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Why Global Health Matters

PAU researchers co-authored two chapters in the newly published Why Global Health Matters: How to (Actually) Make the World a Better Place edited by Chris S. Stout. This publication is intended as a resource for academics, policy makers and humanitarian workers. It addresses a wide range of global health issues, including mental health, in multiple regions of the world from many different perspectives.

Downloadable chapters, linked below, are provided courtesy of Chris Stout.

Lori Holleran, Ph.D. candidate in clinical psychology with an emphasis in forensic psychology,  Maryke Van Zyl, also a Ph.D. candidate in clinical psychology, and Bruce Bongar, Ph.D., ABPP, FAPM, Calvin Professor of Psychology at PAU, co-authored the first chapter, Global Mental Health: Examining Trends Globally and Among Developing Regions.

In their chapter, they “seek to quantify and analyze the burden of mental health disorders, consider the treatment gaps regarding mental health concerns, and highlight how the global community has attempted to address inadequacies related to mental illness and the challenges that still remain.” These issues are considered largely within the context of low- and middle-income countries, which account for approximately 85 percent of the world’s population.

Tristan Hansell, a Ph.D. candidate at PAU and student affiliate of PAU’s Risk and Resilience Research Lab, and Lisa M. Brown, Ph.D., ABPP, a tenured PAU professor and director of the Risk and Resilience Research Lab at PAU co-authored Chapter 18, The Role of Mental Health in Peacebuilding Interventions: A 3B’s Analysis Approach, along with Robert Groelsema, the Africa Justice and Peacebuilding Working group team leader for Catholic Relief Services.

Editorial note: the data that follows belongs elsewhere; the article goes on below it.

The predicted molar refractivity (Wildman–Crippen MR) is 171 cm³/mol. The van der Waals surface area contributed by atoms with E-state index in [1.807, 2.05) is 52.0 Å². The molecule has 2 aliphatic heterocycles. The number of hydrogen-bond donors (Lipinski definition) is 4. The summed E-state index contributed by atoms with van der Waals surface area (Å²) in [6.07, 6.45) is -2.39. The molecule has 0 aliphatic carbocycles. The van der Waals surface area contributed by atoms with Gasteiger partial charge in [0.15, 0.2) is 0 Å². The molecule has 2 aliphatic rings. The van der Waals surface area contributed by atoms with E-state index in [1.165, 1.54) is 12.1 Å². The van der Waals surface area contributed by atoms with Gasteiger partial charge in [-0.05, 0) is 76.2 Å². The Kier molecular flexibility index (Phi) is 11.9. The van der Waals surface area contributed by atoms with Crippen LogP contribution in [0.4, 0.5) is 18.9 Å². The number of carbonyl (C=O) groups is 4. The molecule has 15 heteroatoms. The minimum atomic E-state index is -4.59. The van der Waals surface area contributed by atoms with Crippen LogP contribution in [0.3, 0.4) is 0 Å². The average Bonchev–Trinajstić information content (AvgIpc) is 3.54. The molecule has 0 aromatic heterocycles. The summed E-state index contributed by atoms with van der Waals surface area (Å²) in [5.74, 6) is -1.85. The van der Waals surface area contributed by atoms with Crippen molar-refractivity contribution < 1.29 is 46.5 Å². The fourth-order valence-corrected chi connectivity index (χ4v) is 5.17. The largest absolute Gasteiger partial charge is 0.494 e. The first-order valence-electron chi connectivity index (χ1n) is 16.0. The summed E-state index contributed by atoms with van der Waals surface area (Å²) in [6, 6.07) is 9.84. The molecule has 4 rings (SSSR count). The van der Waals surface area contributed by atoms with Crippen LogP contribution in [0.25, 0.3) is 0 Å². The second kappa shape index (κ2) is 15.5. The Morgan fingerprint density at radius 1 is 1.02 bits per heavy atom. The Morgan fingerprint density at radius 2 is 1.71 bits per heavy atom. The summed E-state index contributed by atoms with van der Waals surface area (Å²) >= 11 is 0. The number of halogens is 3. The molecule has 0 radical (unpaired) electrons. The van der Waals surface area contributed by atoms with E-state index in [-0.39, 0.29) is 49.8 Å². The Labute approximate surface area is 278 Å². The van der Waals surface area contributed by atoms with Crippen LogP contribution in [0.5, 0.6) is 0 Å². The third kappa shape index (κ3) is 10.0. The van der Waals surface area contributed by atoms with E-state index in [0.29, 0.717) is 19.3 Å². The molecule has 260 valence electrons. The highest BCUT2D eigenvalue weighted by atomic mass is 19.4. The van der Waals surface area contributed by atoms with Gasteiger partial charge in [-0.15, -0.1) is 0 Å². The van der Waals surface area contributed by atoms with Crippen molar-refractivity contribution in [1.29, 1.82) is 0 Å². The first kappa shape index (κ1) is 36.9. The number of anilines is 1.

Their chapter argues that “when trauma interventions are informed by culture and context, we are able to come to a deeper understanding of factors that foster resilience in communities and contribute to more effective ways of healing and peacebuilding. Several studies have emerged indicating that using Western approaches to treat mental illness in non- Western cultures could, in some instances, result in detrimental effects such as increasing traumatic stress or complicating the recovery process. The understandably high estimates of mental health disorders in post-conflict and conflict societies make analyzing the role of mental health within peacebuilding interventions imperative. Interventions that address mental health from culturally sensitive, psychosocial perspectives not only contribute to the well-being of individuals and societies, but also have the potential to strengthen peacebuilding initiatives and reduce conflict recidivism.

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